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BloostonLaw Telecom Update

Published by the Law Offices of Blooston, Mordkofsky, Dickens, Duffy & Prendergast, LLP

[Selected portions reproduced here with the firm's permission.]

   Vol. 11, No. 33 September 17, 2008   

FY 2008 Regulatory Fees Due Sept. 25

Fiscal Year (FY) 2008 regulatory fee payments must be made by 11:59 p.m. ET on September 25. Payments received after that time will be assessed a 25% late payment penalty.

The Report and Order (R&O) on the Assessment and Collection of Regulatory Fees for FY 2008 retains the same formula, policies, and procedures for collecting regulatory fees that the Commission adopted in Fiscal Years 2007 and 2006, as well as in prior years. In conjunction with the R&O, the FCC adopted a Further Notice of Proposed Rulemaking (FNPRM) to examine ways to improve its methods for collecting regulatory fees.

Comments in this MD Docket No. 08-65 proceeding are due September 25, and replies are due October 27.

Phishing Warning: The FCC has received complaints that non-government entities may be using Internet sites to misdirect parties seeking to submit their regulatory fee payments. The complainants have alleged that these non-government websites are attempting to collect financial information. Because the allegations indicate potential fraudulent and illegal conduct, the Office of Managing Director has referred the matter to the Inspector General for further investigation.

The FCC also urges regulatory fee payers to make any Internet payments directly through the Commission’s authorized Internet website. Payment may be submitted electronically at

BloostonLaw contacts: Hal Mordkofsky, John Prendergast, and Richard Rubino.

Ike, Wall Street Crisis Hit U.S. With One-Two Punch

First, Hurricane Ike blew across Galveston and laid waste to Houston, leaving millions flooded and without power last weekend as the storm moved north. There is no doubt the damages will be in the tens of billions of dollars.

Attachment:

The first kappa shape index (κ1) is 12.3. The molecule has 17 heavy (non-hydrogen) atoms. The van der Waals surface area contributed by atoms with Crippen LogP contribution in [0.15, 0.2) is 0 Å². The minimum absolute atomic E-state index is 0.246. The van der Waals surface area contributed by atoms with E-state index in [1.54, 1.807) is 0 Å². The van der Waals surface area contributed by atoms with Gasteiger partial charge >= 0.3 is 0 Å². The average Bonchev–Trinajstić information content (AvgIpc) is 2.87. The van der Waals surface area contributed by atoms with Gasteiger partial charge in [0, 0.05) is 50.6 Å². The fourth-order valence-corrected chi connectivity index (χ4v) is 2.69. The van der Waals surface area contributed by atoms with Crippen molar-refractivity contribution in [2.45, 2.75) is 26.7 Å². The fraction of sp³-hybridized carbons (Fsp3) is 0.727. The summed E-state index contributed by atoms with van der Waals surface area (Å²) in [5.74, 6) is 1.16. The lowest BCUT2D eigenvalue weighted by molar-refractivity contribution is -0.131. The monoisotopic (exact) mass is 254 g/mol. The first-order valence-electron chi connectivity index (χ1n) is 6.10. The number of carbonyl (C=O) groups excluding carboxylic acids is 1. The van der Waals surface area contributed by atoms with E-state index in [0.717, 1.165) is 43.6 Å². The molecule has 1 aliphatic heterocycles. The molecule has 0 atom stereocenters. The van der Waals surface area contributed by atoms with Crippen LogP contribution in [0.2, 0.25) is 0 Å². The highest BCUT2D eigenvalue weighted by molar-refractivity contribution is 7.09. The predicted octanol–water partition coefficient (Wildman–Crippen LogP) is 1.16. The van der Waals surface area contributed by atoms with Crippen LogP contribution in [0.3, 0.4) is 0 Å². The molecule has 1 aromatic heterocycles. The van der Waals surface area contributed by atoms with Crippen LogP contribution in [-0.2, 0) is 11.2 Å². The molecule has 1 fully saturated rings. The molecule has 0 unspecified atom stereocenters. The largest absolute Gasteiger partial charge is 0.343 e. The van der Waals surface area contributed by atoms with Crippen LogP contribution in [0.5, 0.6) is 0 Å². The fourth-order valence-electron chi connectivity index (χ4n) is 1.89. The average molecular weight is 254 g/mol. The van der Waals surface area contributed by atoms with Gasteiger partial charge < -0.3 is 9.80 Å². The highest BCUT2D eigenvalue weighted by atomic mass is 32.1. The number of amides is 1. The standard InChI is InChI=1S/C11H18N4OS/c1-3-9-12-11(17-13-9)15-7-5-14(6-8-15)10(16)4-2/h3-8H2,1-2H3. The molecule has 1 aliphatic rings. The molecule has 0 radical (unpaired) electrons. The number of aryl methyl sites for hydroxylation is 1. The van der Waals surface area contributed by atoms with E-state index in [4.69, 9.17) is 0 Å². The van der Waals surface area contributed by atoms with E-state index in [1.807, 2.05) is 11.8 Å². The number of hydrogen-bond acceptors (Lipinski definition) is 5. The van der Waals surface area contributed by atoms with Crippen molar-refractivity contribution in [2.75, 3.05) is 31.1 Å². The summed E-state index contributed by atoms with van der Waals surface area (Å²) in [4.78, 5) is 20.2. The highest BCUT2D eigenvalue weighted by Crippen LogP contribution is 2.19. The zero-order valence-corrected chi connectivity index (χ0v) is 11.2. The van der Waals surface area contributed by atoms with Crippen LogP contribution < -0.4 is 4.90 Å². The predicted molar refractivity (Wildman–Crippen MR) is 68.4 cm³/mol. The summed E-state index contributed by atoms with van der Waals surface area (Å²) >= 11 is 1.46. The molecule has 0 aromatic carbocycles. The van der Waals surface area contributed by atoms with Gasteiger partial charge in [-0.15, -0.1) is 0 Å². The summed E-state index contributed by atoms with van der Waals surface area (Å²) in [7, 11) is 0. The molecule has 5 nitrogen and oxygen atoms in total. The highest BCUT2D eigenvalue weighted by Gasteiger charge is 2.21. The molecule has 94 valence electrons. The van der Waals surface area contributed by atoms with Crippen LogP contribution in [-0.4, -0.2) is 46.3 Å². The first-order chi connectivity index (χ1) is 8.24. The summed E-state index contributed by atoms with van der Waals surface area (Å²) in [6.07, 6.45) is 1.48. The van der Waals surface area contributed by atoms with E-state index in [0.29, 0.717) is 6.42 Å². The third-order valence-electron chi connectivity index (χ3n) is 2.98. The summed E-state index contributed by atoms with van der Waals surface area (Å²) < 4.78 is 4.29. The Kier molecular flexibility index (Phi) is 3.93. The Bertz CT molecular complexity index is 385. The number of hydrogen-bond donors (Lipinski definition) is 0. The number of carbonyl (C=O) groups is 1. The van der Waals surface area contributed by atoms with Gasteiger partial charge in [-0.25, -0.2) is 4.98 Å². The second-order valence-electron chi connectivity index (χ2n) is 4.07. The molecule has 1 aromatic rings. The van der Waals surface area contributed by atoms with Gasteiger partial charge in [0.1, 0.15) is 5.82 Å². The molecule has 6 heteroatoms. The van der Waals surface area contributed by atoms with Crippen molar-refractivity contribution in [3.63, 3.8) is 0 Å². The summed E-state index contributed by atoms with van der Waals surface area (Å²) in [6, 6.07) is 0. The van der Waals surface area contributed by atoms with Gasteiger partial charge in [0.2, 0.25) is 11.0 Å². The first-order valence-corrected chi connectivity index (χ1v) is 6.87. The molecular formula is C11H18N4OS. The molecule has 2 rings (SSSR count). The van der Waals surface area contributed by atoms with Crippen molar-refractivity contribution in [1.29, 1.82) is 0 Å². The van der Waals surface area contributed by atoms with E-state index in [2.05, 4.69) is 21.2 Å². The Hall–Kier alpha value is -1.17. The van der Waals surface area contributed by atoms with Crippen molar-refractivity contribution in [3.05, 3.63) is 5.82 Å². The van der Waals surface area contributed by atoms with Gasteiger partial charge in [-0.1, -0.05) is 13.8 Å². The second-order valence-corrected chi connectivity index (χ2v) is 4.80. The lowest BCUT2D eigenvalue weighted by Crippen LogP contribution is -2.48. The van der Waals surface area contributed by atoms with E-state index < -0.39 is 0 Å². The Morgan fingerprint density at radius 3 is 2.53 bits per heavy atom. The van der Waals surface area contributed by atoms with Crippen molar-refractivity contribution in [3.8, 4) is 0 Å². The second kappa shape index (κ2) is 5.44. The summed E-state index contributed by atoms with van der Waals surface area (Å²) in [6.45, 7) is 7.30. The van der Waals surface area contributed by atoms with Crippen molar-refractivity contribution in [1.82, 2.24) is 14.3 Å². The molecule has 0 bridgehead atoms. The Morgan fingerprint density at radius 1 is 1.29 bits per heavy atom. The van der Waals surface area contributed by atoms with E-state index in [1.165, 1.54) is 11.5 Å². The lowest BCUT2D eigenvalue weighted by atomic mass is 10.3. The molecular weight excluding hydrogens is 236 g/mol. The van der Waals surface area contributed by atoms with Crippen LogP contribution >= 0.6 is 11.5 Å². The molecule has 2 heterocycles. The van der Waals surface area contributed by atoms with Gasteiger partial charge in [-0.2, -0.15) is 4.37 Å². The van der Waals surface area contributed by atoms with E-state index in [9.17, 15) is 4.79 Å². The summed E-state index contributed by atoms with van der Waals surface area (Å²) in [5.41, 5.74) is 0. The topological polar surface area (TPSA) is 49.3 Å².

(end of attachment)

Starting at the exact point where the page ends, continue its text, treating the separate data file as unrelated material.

Then Monday, it was revealed that Lehman Brothers, the fourth largest investment bank, had filed for bankruptcy; Merrill Lynch had merged with Bank of America; and America International Group (AIG), the nation’s largest insurance company, was looking for financial assistance, which eventually resulted in a government takeover. At the close of business Monday, the Dow Jones Industrial Average (DJIA) had fallen 504.48 points. Oil dropped to $91.55 a barrel.

How did telecommunications do? Verizon was down 1.25; AT&T was down 1.58; and Qwest was down 0.21. Despite a catastrophic storm that severely affected the power grid and most assuredly damaged telecommunications infrastructure in the Gulf Coast region, and despite a Wall Street calamity, the stock prices of the three largest telcos did not appear to suffer much last Monday. Further, the stock prices of telecom manufacturer Motorola dropped only 0.48; Nokia was down 0.57; and Ericsson declined 0.43. (We picked these stocks at random.) Although telecom stocks slumped, they did not do as badly as those in other sectors.

On Tuesday, the DJIA actually was up 141.51. Verizon lost 32 cents a share, while AT&T and Qwest were down 0.10 and 0.08, respectively. Nokia was up 31 cents, while Motorola was down 42 cents, and Ericsson was off 0.08. Today, the market was down 449.36 points. Verizon was off 1.58, AT&T 1.08, and Qwest 0.12. Motorola was down 0.42, Nokia 0.93, and Ericsson 0.62. So, the slump continued, but again it was not a disaster. Some analysts say that the technology sector, in general, has escaped the catastrophe so far thanks to overseas sales. But if the effects of the Wall Street collapse reaches Asia, there could be grim prospects for technology. One early warning sign is a softening in the PC market, as Dell’s stock fell 7% on Monday. Whether that spreads to telecommunications remains to be seen.